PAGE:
Today the House and Senate conferees signed a conference report that represents the largest tax cut in Mississippi history and puts us on the path to personal income tax elimination. It’s a great first step and a huge win for our state. pic.twitter.com/dsG730gzl1
— Philip Gunn (@PhilipGunnMS) March 26, 2022
Republican Gov. Tate Reeves is expected to sign the bill reluctantly said Mississippi Today, not because he’s against tax cuts but because he wanted a total elimination of the Mississippi income tax, not just a reduction as the bill now stands.
“Moving to a flat four percent income tax puts more than $500 million in recurring dollars back in taxpayers’ pockets and makes Mississippi one of the most competitive in the nation in terms of income tax rates,” said Republican Lt. Gov. Delbert Hosemann, according to Mississippi Today.
Other Republicans were just as effusive in their praise of the tax cut.
“This affects every Mississippian that gets up and goes to work,” Senate Finance Committee Chairman Josh Harkins, a Republican from Flowood, said Sunday, according to the Associated Press.
“This tax cut will make Mississippi one of the most work-friendly states in the nation,” said Republican House Speaker Philip Gunn, also via the Associated Press.
Gunn said that the tax cuts are just one step in the eventual elimination of Mississippi’s income tax, according to the Clarion–Ledger.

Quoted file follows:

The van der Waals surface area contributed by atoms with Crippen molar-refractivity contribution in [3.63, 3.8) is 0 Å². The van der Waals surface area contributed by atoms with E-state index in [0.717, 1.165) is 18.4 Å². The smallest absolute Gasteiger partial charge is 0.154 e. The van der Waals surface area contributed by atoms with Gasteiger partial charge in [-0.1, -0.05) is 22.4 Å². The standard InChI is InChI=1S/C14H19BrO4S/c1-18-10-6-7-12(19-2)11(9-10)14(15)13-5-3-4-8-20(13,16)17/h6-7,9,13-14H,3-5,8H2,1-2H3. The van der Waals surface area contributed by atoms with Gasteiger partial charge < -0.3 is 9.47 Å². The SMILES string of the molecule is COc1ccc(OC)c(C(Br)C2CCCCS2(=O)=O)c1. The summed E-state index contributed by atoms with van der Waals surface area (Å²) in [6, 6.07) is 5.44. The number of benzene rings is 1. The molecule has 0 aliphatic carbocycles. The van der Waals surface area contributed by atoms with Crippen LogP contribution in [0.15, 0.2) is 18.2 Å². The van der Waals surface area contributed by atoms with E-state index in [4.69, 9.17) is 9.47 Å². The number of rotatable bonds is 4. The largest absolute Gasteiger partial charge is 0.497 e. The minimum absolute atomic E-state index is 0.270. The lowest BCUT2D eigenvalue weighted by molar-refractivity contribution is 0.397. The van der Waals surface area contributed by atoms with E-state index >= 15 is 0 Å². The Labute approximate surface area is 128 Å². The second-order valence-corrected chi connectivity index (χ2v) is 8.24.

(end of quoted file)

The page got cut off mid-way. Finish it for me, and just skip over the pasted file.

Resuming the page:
The Clarion–Ledger said that the measure passed the Senate 39 to 10, with five Democrats joining the Republicans.
In the Mississippi House, the tally was 92 to 23, with seven Democrat abstentions—of the 42 Democrat members of the House—and three independent “yes” votes, according to the Clarion–Ledger.
That left 12 “yes” votes for the Democrats in the House, which the Clarion–Ledger, didn’t care to calculate for its readers.
“It’s a sad situation that we’re here having this debate and not focusing on the critical needs the state has,” said Democrat Sen. Hob Bryan about the tax cut, according to the Mississippi Free Press.
“I’ve not mentioned all of them, but you know what they are,” Bryan said.
“Just think about your folks back home,” he continued. “Are they clamoring for a tax cut, or are they clamoring for roads, water and sewer and schools and broadband?”